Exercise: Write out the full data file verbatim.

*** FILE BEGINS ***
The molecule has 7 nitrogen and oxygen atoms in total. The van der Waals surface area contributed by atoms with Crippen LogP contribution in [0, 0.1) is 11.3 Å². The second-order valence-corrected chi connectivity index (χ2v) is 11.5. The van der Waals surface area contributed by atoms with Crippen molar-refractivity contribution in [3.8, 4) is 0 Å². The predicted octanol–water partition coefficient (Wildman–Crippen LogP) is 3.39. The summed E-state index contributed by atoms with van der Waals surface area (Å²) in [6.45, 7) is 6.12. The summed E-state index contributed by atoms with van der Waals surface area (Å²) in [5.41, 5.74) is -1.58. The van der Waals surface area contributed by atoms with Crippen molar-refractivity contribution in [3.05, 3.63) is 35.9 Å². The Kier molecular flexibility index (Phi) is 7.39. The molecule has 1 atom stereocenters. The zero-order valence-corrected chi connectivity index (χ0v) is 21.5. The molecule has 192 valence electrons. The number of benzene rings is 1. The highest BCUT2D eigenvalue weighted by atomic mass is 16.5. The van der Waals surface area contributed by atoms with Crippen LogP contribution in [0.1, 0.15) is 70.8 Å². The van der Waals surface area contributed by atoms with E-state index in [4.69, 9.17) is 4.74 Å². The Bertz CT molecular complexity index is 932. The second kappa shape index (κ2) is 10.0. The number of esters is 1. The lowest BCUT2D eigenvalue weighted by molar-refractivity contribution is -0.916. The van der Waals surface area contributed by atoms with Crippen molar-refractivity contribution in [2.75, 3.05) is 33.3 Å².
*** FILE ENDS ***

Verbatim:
The molecule has 7 nitrogen and oxygen atoms in total. The van der Waals surface area contributed by atoms with Crippen LogP contribution in [0, 0.1) is 11.3 Å². The second-order valence-corrected chi connectivity index (χ2v) is 11.5. The van der Waals surface area contributed by atoms with Crippen molar-refractivity contribution in [3.8, 4) is 0 Å². The predicted octanol–water partition coefficient (Wildman–Crippen LogP) is 3.39. The summed E-state index contributed by atoms with van der Waals surface area (Å²) in [6.45, 7) is 6.12. The summed E-state index contributed by atoms with van der Waals surface area (Å²) in [5.41, 5.74) is -1.58. The van der Waals surface area contributed by atoms with Crippen molar-refractivity contribution in [3.05, 3.63) is 35.9 Å². The Kier molecular flexibility index (Phi) is 7.39. The molecule has 1 atom stereocenters. The zero-order valence-corrected chi connectivity index (χ0v) is 21.5. The molecule has 192 valence electrons. The number of benzene rings is 1. The highest BCUT2D eigenvalue weighted by atomic mass is 16.5. The van der Waals surface area contributed by atoms with Crippen LogP contribution in [0.1, 0.15) is 70.8 Å². The van der Waals surface area contributed by atoms with E-state index in [4.69, 9.17) is 4.74 Å². The Bertz CT molecular complexity index is 932. The second kappa shape index (κ2) is 10.0. The number of esters is 1. The lowest BCUT2D eigenvalue weighted by molar-refractivity contribution is -0.916. The van der Waals surface area contributed by atoms with Crippen molar-refractivity contribution in [2.75, 3.05) is 33.3 Å².